U.S. stocks jumped on Wednesday, with the three major indexes hitting session highs, after minutes from the Federal Reserve's latest policy meeting showed a more supportive central bank than previously expected.
The Dow and the Nasdaq rose more than 1 percent with internet and biotech stocks leading the gains. Facebook shares jumped 5.6 percent to $61.45.
Fed policymakers were unanimous in wanting to ditch the thresholds they had been using to telegraph a policy tightening, according to minutes of a meeting last month that shed little new light on what might prompt an eventual interest-rate rise.
"People are taking solace in the idea that the Fed may be more accommodative than previously thought, for longer than previously thought," said Steve Sosnick, equity-risk manager at Timber Hill/Interactive Brokers Group in Greenwich, Connecticut.
"That's giving the lift to stocks."
Thank you, Ms Nasar. Thank you, Mr Keynes. 

Original Post
At midday, oil is trading up another 0.40% and is now trading just under $103.

Trading at new highs: CLR, ECA, EPD, ERF.


I really learned a lot from Sylvia Nasar's book on economics, Grand Pursuit. I am reminded of that, again, today with the following:

Disclaimer: this is not an investment site. Do not make any investment decisions based on what you read here or what you think you may have read here.

How low can "they" go. Look at this, over at Yahoo!Finance:
The Fed has been winding down its massive bond-buying stimulus since early this year, and Kocherlakota said he has no plans to "relitigate" that decision, which puts the Fed on track to ending bond-buying altogether before the end of the year.
Instead, he said on Tuesday, the Fed must do better on returning the economy more rapidly to full employment and a healthy 2-percent pace of inflation.
The Fed has kept its short-term policy rate between zero and a quarter of a percentage point since December 2008, and Kocherlakota told the Greater Rochester Chamber of Commerce that "we should be thinking about" pushing it even lower.
"It's really about demonstrating a commitment to stay with the recovery for as long as it takes to get the economy fully recovered," he said.
There are a lot of folks that talk about the coming bust: the US is in debt $17 trillion and increasing as we speak. There are a lot of folks telling us every day that the market is risky, that it's going to implode, any day now. Maybe. If it does, it will be quite a ride.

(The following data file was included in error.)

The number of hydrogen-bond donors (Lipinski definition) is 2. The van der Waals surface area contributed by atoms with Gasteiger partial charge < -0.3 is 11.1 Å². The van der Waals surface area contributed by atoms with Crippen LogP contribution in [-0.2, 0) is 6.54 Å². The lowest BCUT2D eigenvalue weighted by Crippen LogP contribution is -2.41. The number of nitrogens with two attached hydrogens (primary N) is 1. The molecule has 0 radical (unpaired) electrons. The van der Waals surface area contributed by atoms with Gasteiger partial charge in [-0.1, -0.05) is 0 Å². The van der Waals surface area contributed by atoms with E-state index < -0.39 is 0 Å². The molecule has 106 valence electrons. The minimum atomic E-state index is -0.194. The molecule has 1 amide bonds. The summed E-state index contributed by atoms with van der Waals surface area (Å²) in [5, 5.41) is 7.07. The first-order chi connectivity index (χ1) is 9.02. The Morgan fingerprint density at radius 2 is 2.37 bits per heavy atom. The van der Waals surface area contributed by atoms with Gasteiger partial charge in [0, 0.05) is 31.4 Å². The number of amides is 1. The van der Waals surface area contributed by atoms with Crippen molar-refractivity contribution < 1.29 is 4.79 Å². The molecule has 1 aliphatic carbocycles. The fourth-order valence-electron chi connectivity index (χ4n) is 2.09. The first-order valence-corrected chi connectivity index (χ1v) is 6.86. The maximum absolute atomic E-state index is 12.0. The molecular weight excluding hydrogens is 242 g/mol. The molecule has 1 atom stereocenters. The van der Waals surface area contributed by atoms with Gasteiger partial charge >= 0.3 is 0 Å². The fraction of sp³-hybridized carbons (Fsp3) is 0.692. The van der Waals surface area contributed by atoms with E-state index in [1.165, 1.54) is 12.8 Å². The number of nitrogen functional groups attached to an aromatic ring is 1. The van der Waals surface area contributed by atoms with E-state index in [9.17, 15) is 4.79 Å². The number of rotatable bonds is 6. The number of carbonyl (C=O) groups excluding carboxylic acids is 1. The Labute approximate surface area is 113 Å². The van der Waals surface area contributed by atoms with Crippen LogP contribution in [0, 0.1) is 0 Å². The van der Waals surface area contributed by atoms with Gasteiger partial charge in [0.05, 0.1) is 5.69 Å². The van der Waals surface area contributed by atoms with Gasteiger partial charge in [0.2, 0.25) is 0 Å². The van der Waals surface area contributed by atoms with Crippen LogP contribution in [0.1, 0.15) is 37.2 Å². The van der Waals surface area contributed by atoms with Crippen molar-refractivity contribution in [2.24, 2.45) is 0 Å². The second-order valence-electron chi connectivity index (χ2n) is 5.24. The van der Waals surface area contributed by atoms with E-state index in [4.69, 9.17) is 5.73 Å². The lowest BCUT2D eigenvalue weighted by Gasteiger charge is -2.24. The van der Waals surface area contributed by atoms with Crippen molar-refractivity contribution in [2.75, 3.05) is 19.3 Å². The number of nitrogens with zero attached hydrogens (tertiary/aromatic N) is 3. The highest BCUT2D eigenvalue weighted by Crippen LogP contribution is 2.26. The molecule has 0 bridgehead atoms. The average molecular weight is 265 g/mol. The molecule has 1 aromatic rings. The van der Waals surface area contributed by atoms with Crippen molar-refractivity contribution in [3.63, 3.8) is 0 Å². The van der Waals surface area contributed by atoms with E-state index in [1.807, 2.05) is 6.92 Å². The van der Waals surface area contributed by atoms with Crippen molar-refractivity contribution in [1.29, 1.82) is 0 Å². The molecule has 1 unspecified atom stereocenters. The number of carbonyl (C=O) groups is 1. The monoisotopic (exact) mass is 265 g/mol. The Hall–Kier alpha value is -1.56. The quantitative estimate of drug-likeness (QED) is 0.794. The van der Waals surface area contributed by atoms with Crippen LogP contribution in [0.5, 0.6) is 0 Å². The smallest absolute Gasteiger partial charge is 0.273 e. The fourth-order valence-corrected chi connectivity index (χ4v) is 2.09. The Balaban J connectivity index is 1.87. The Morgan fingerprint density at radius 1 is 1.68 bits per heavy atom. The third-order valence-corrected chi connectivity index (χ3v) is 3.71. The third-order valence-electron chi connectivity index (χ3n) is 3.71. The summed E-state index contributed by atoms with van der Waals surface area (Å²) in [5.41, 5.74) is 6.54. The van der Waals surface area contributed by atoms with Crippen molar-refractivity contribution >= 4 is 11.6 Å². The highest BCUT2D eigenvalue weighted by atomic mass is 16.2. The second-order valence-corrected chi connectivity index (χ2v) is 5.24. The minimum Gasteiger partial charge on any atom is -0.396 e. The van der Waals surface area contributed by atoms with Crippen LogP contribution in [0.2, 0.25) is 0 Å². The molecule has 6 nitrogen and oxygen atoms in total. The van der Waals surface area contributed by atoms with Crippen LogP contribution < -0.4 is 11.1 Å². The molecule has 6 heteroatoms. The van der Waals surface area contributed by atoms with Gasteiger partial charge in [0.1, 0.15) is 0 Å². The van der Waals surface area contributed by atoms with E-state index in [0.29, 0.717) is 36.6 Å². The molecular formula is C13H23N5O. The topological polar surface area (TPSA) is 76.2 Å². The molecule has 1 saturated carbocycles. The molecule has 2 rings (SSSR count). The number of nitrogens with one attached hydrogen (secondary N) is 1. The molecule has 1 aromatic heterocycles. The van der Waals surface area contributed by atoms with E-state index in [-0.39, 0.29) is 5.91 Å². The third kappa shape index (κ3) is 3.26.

Disclaimer: this is not an investment site. Do not make any investment decisions based on what you read here or what you think you may have read here.

But for all the gloom and doom, there are also a lot of folks on the other side of the coin.

And then one looks at the market.

It certainly doesn't look like a market that is predominantly "owned" by the gloom and doom crowd. The five year Dow:^DJI+Interactive#symbol=^DJI;range=5y.

The fed has a dual mandate: employment and inflation.

The fed is frustrated with the administration (posted by mainstream media; I don't remember if I linked the story). Everything the Fed is doing to try to increase employment seems to be met with obstacles set up in place by the administration. It's obvious the administration doesn't care about jobs. Doesn't affect me; I don't have a dog in that fight. Moving on.

Inflation. Everything I've been taught about inflation seems to be at odds with what I'm seeing, and what I expect. Sylvia Nasar, in Grand Pursuit, walked me through the history of economics, which really helped. It appears that the great strides made in economics were made about the same time great strides in literature and physics were also being made: at the turn of the century (1900) and during that period leading up to the first world war, the interwar period, and then sort of stopping before the second world war. Everything "we" learned about economics seemed to be "discovered" between 1850 and 1940.

It will be interesting to look back on the late 1990s, and going through 2020, to see how the theories of economics evolve. When very, very smart folks can continue to advocate spending even when the government is $17 trillion in debt, or whatever it is, I have to be missing something. (I understand ObamaCare is now estimated to have added $2 trillion to the national debt -- future liabilities, obviously; reported in the mainstream media.)